For a re­view of “Juras­sic World: Fallen King­dom,

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The best thing “Juras­sic World: Fallen King­dom” has go­ing for it is di­rec­tor J.A. Bay­ona, who takes a medi­ocre script by Derek Con­nolly and Colin Trevor­row and di­rects the liv­ing day­lights out of it. This in­stall­ment may have merely shal­low ideas, but it’s easy to be dis­tracted in the mo­ment by the verve and style “The Or­phan­age” au­teur brings to the beloved dino fran­chise. It just won’t stick with you the sec­ond you leave the the­ater.

The story of “Juras­sic World: Fallen King­dom” is tran­si­tory and tran­si­tional. It merely serves to ex­plain just how and why ge­net­i­cally en­gi­neered dinosaurs make it from point A to point B, wherein point B serves as the jump­ing-off point for the in­evitable and forth­com­ing “Juras­sic World 3.” Along the way, Con­nolly and Trevor­row throw in some com­men­tary about the ways in which dinosaurs are ex­ploited for money, as if the com­mer­cial value of the crea­tures wasn’t to­tally ob­vi­ous within the theme parks they so fre­quently de­stroy. The se­cret economies of arms deal­ers and shady phar­ma­ceu­ti­cal prac­tices aren’t quite a rev­e­la­tion in that con­text, and while the film hints at larger, edgier ideas, it never truly goes there.

But in terms of clas­sic ac­tion ad­ven­ture, Bay­ona de­liv­ers. There are mo­ments that ref­er­ence clas­si­cal Hol­ly­wood cinema, and glow­ing, sump­tu­ous close-ups of our hero and hero­ine, Owen (Chris Pratt) and Claire (Bryce Dal­las Howard). The two are a lot like the dinosaurs in that they’ve evolved rapidly from one film to the next. Owen has soft­ened and is more em­pa­thetic and pro­tec­tive (a lot like his fa­vorite ve­loci­rap­tor, Blue), while Claire has turned from up­tight cor­po­rate flack to strong, ca­pa­ble, dino-pro­tect­ing ac­tivist. We can tell she’s evolved through her footwear — sturdy knee-high boots rather than im­prac­ti­cal high heels. How­ever, as fierce as they are, the chem­istry be­tween them is slightly dulled with­out the love/hate crackle they had in “Juras­sic World.”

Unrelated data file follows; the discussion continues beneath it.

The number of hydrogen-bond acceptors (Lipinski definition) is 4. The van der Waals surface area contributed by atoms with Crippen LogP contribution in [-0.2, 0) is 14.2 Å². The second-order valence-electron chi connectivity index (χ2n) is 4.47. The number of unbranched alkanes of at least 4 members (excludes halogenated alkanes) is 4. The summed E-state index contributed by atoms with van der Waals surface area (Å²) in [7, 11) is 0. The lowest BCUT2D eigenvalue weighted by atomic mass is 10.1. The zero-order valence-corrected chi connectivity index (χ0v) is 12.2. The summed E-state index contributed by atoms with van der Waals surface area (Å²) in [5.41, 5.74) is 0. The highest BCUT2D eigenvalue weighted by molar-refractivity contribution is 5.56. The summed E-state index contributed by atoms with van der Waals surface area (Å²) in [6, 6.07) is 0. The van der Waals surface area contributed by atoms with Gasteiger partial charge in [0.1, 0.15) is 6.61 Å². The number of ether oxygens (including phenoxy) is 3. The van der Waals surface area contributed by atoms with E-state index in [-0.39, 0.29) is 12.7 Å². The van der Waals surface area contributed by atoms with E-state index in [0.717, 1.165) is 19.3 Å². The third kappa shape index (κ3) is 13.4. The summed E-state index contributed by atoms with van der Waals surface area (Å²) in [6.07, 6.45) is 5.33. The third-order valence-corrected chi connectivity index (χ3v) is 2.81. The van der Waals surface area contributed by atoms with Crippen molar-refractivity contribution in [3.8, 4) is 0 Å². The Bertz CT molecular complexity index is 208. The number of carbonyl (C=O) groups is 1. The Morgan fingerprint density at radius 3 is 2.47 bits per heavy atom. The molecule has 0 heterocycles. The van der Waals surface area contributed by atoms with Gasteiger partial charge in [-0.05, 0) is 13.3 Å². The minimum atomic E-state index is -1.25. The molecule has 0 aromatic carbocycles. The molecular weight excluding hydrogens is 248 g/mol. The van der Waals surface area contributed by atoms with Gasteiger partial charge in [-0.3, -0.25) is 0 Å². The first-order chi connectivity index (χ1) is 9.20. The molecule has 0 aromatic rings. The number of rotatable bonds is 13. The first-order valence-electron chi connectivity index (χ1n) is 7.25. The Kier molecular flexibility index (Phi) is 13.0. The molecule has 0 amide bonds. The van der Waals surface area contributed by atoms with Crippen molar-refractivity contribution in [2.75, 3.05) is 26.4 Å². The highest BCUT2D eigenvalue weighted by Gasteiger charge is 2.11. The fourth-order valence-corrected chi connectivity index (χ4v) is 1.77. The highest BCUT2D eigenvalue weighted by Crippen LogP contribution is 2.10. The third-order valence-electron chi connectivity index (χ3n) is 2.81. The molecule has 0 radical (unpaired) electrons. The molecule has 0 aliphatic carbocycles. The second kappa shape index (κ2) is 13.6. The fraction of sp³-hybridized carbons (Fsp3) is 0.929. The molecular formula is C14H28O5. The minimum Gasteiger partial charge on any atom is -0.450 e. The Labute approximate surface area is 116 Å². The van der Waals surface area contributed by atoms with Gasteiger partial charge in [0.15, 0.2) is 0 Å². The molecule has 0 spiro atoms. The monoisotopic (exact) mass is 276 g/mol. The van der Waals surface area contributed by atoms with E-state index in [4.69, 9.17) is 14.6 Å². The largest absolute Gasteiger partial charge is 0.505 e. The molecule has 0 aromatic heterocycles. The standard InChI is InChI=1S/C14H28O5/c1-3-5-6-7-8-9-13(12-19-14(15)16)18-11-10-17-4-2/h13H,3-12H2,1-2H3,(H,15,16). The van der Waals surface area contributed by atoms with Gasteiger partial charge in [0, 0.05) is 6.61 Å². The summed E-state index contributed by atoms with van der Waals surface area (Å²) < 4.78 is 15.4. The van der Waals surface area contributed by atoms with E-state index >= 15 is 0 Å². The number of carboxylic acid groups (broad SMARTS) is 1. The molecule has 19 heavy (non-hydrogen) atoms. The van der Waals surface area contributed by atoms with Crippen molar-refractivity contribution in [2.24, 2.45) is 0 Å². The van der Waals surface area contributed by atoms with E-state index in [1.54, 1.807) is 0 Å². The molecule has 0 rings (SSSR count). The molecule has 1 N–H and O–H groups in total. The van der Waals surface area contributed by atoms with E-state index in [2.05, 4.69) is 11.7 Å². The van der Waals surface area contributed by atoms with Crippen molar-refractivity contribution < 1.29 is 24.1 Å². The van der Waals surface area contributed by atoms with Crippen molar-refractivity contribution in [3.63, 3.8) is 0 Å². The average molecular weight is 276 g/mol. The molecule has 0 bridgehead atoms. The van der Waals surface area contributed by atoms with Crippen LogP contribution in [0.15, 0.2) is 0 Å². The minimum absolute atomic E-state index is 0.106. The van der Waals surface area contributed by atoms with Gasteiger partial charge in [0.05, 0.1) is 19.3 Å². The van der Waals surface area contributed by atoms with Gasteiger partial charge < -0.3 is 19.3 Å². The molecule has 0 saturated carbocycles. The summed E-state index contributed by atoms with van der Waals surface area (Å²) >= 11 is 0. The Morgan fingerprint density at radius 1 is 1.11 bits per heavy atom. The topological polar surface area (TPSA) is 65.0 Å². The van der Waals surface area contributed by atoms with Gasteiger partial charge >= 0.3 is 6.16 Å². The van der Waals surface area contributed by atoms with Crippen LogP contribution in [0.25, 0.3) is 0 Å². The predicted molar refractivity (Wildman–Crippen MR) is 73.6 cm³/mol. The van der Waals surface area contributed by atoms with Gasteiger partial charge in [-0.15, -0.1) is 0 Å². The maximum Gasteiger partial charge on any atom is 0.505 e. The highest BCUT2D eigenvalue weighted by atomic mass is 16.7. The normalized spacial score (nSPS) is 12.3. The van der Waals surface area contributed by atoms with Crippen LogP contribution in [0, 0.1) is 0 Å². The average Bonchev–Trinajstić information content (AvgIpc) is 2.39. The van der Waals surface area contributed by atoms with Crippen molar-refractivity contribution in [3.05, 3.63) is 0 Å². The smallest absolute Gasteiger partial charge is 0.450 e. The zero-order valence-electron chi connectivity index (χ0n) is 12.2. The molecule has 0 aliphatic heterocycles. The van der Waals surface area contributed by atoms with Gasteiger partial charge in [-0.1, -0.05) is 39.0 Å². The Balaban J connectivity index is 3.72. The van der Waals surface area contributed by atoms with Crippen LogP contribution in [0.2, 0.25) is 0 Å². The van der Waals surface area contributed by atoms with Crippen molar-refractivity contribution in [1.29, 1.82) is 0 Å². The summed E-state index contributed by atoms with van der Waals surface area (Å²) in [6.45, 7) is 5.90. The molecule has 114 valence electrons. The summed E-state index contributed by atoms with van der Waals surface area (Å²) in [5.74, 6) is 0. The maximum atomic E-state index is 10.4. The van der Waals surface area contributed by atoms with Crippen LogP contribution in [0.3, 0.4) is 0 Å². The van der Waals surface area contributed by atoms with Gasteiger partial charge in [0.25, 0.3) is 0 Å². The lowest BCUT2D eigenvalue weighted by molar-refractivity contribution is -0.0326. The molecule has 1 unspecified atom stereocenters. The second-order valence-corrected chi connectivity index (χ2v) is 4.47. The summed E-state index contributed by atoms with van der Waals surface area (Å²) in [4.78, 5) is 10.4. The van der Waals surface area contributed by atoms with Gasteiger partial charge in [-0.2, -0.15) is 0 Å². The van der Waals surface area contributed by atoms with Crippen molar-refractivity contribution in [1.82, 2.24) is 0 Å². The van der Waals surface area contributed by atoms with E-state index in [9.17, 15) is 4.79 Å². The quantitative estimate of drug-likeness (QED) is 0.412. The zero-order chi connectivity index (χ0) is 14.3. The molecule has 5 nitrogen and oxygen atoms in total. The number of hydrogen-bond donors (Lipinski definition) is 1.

The cast does feel a bit scanty. Owen and Claire take only a vet, Zia (Daniella Pineda), and a techie, Franklin (Jus­tice Smith), on a Noah’s Ark mis­sion to help res­cue sev­eral species of dinosaurs from Isla Nubar, where a gur­gling vol­cano is threat­en­ing to wipe out all di­nosaur life as we know it. They’re there at the be­hest of Eli (Rafe Spall), a rep­re­sen­ta­tive of Ben­jamin Lock­wood (James Cromwell), a for­mer part­ner of dino DNA pi­o­neer Jon Ham­mond, and they prom­ise the dinosaurs will be trans­ported to a sanc­tu­ary.

The film cul­mi­nates in a show­down at the Lock­wood es­tate, where Bay­ona’s tal­ents truly shine. Af­ter dis­rupt­ing a se­cre­tive, high­stakes di­nosaur auc­tion, the crew squares off with the In­do­rap­tor, a ge­net­i­cally en­gi­neered killing ma­chine with a golden stripe and spikes, which is sold to the high­est Rus­sian bid­der. If “Juras­sic Park” is “Jaws” with dinosaurs, Bay­ona puts his own spin on it, turn­ing the film into a gothic haunted house hor­ror film with dinosaurs.

Ul­ti­mately, “Juras­sic World: Fallen King­dom” wants to play with ideas of em­pa­thy, free­dom and the ways in which those val­ues get sub­sumed by com­mer­cial­ism. But rather than of­fer an an­swer or com­pelling mes­sage, it sim­ply, dumbly just presents the ques­tion. That’s not enough. With charm­ing lead ac­tors and a ta­lented di­rec­tor, “Fallen King­dom” squeaks by, but with its thin story, it feels less like a film that stands on its own and more like a stand-in to hold us over un­til the next one.

“Juras­sic World: Fallen King­dom,” a Uni­ver­sal Pic­tures re­lease, is rated PG-13 for in­tense se­quences of sci­ence-fic­tion vi­o­lence and peril. Run­ning time: 128 min­utes. ★★½